Chihuahua with medical equipment.

June is National Pet Preparedness Month, a time when we remind pet families of the importance of having an emergency plan in place not just for themselves, but also for their animal companions in the event of a natural or man-made disaster.

When seconds count, you don’t want to forget items vital to your pet’s health and wellbeing. With a little preplanning, you can be prepared to leave quickly and safely with your family pet and minimize further trauma if or when disaster strikes. Read on for tips from our team on being prepared for a pet emergency and assembling an emergency preparedness kit for pets.

Prepare for Possible Separation

In the event of a house fire or other emergency, consider the possibility that you could become separated from your pet. Accurate identification is paramount, since a pet with no identification can be mistaken for a stray. Consider having your pet microchipped (if you haven’t already), and make sure your contact information in the microchip registry is up to date. 

Keep Current with Your Pet’s Preventive Care

Make ongoing healthcare a priority, and keep your pet up to date with wellness examinations, vaccines, and parasite prevention. If you need to temporarily relocate or board your pet following a disaster, your pet could be exposed to infectious diseases or fleas and ticks from unprotected pets.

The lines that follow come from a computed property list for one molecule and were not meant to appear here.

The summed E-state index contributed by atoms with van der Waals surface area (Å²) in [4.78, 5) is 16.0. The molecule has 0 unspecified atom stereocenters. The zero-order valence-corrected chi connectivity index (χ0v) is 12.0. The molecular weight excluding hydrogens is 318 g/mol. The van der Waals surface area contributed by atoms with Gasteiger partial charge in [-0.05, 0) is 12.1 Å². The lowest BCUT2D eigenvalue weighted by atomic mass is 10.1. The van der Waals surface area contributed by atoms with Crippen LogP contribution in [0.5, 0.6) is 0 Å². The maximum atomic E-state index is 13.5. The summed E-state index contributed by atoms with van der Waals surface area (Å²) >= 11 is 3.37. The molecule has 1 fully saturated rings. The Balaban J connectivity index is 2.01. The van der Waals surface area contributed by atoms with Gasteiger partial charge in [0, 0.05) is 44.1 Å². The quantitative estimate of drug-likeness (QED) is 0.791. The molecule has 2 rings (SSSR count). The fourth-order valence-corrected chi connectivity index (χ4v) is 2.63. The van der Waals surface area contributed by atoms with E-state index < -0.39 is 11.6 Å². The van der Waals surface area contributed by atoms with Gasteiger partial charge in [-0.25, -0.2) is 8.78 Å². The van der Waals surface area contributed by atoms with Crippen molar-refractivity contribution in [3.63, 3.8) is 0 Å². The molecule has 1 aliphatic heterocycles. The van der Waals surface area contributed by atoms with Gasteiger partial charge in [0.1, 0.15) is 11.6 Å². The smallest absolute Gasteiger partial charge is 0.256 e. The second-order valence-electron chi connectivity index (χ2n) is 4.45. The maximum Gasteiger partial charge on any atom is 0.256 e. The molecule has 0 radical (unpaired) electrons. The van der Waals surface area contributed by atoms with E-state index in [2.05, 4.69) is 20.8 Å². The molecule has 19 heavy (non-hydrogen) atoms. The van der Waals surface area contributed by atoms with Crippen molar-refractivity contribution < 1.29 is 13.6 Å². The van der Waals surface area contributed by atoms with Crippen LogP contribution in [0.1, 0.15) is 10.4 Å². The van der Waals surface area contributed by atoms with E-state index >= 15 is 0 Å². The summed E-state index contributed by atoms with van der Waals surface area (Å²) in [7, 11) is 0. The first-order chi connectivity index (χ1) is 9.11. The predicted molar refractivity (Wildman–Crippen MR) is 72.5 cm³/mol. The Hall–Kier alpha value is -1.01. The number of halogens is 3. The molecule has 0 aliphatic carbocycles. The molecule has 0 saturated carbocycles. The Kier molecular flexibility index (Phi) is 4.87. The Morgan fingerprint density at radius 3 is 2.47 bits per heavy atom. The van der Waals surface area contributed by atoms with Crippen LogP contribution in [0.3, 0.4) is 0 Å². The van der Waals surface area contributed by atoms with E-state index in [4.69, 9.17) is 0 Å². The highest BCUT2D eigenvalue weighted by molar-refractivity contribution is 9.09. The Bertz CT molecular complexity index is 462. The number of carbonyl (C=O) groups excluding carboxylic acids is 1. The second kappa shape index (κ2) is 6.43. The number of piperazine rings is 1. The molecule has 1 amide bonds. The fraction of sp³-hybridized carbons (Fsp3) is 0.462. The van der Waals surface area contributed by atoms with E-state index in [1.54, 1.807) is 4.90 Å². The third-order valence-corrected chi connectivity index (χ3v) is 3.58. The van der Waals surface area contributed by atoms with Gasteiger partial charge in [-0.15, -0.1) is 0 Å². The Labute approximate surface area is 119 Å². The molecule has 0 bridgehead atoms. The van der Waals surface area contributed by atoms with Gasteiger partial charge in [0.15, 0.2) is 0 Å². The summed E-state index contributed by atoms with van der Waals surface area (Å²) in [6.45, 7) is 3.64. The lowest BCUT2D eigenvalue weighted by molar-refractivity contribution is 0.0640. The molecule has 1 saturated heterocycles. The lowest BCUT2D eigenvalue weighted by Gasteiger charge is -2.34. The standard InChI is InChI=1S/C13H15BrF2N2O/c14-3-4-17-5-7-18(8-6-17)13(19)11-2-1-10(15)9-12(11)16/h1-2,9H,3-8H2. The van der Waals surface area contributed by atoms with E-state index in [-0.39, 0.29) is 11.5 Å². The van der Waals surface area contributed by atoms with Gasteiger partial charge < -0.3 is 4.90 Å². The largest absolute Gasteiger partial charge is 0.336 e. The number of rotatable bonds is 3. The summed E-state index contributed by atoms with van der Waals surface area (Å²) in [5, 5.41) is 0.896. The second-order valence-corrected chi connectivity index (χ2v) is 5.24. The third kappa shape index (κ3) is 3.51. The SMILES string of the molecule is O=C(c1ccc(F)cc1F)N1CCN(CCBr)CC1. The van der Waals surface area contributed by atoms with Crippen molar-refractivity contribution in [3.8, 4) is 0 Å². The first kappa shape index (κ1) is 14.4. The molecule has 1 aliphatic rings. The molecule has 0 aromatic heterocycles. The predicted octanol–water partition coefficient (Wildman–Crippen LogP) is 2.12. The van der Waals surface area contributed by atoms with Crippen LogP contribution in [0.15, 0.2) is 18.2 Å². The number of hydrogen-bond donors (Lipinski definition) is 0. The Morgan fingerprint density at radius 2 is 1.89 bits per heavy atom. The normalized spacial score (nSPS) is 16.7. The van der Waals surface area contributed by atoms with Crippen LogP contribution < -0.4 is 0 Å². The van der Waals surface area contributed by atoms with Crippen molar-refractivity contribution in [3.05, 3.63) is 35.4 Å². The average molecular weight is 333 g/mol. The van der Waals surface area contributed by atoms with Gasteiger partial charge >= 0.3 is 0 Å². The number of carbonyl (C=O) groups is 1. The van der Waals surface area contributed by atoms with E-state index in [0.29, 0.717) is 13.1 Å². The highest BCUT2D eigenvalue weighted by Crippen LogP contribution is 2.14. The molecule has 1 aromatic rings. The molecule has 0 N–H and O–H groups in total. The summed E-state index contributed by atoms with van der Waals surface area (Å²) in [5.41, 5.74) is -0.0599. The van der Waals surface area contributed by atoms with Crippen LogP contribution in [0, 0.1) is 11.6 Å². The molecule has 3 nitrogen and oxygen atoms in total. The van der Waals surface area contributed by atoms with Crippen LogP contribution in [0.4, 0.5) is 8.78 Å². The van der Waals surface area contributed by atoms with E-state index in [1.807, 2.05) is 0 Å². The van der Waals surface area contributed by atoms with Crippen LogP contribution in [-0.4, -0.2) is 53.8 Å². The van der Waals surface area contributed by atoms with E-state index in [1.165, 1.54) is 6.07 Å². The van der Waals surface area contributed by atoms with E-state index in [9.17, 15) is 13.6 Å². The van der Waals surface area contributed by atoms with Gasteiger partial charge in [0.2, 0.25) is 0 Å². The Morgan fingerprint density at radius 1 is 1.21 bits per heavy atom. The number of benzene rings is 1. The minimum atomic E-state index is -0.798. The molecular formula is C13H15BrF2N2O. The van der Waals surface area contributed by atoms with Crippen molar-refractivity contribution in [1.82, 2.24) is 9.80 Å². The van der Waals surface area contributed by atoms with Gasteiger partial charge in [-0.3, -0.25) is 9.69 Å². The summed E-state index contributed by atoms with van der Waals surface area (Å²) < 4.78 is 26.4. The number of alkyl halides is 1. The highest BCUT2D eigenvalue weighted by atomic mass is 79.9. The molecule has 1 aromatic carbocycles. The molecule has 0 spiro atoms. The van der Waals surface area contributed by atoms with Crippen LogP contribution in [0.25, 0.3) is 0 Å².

Assembling an Emergency Preparedness Kit for Pets 

Preparing a plastic tub stocked with your pet’s basic supplies can save precious time if you have to evacuate your home quickly. Put the container near an exit and let everyone in the family know where it is. 

The Humane Society has a helpful guide with tips for assembling a disaster kit that contains some of the following:

  • Printed copies of your pet’s current photo, prescriptions, vaccine records, and other important documentation, or keep photos stored on your phone—not on the cloud in case cell service is down.
  • Your veterinarian’s name and phone number
  • At least 5 days’ worth of food and water per pet and bowls
  • Pet carrier
  • Prescriptions and supplements (rotate them before they expire)
  • Pet first-aid kit
  • Extra collar/leash/harness
  • Litter box/litter/scoop/plastic bags for disposal
  • Toys
  • Blanket
  • Grooming supplies like combs or dental wipes

Pet First-Aid Kits

An important part of your emergency preparedness kit for pets is a pet first-aid kit. These can be purchased already assembled, but it’s easy to create your own. Try this DIY idea from the ASPCA.

Designate a Safe Place

Knowing where to gather when disaster strikes can give you peace of mind in the immediate aftermath. But you also need to plan ahead for lodging by identifying nearby hotels that accept pets. You can also contact our boarding facility to see if we have space for your pet if you experience an emergency.

At Flowers Mill Veterinary Hospital, our concern for your pets doesn’t stop when you leave our facility. If you would like more tips for being prepared for a pet emergency, contact us today.